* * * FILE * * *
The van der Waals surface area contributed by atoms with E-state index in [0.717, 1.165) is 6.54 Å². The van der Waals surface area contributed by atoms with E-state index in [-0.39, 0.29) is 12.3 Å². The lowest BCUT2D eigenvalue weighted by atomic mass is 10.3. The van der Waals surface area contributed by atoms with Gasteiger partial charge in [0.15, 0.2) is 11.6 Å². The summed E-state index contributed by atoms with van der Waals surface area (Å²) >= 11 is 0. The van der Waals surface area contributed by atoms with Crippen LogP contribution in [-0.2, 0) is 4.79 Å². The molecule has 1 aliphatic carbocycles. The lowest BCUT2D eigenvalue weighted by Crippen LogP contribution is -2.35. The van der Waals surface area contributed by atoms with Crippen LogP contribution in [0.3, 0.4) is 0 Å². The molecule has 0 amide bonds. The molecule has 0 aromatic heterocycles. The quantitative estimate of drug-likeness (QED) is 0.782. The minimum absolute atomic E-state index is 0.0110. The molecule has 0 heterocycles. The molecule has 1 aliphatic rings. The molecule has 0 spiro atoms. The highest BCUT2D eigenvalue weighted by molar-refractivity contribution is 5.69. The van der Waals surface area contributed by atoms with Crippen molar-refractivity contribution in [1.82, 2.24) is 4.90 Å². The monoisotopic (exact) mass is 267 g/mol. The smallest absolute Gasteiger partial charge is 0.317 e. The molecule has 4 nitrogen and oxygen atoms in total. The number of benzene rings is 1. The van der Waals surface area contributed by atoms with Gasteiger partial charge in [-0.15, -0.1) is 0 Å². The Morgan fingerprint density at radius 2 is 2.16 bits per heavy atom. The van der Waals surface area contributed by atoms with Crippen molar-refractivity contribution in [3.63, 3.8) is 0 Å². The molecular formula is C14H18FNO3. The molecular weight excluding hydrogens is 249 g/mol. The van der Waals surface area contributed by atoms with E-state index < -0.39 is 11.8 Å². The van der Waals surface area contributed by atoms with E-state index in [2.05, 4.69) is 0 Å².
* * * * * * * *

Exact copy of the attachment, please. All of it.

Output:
The van der Waals surface area contributed by atoms with E-state index in [0.717, 1.165) is 6.54 Å². The van der Waals surface area contributed by atoms with E-state index in [-0.39, 0.29) is 12.3 Å². The lowest BCUT2D eigenvalue weighted by atomic mass is 10.3. The van der Waals surface area contributed by atoms with Gasteiger partial charge in [0.15, 0.2) is 11.6 Å². The summed E-state index contributed by atoms with van der Waals surface area (Å²) >= 11 is 0. The van der Waals surface area contributed by atoms with Crippen LogP contribution in [-0.2, 0) is 4.79 Å². The molecule has 1 aliphatic carbocycles. The lowest BCUT2D eigenvalue weighted by Crippen LogP contribution is -2.35. The van der Waals surface area contributed by atoms with Crippen LogP contribution in [0.3, 0.4) is 0 Å². The molecule has 0 amide bonds. The molecule has 0 aromatic heterocycles. The quantitative estimate of drug-likeness (QED) is 0.782. The minimum absolute atomic E-state index is 0.0110. The molecule has 0 heterocycles. The molecule has 1 aliphatic rings. The molecule has 0 spiro atoms. The highest BCUT2D eigenvalue weighted by molar-refractivity contribution is 5.69. The van der Waals surface area contributed by atoms with Crippen molar-refractivity contribution in [1.82, 2.24) is 4.90 Å². The monoisotopic (exact) mass is 267 g/mol. The smallest absolute Gasteiger partial charge is 0.317 e. The molecule has 4 nitrogen and oxygen atoms in total. The number of benzene rings is 1. The van der Waals surface area contributed by atoms with Gasteiger partial charge in [-0.15, -0.1) is 0 Å². The Morgan fingerprint density at radius 2 is 2.16 bits per heavy atom. The van der Waals surface area contributed by atoms with Crippen molar-refractivity contribution in [3.63, 3.8) is 0 Å². The molecular formula is C14H18FNO3. The molecular weight excluding hydrogens is 249 g/mol. The van der Waals surface area contributed by atoms with E-state index < -0.39 is 11.8 Å². The van der Waals surface area contributed by atoms with E-state index in [2.05, 4.69) is 0 Å².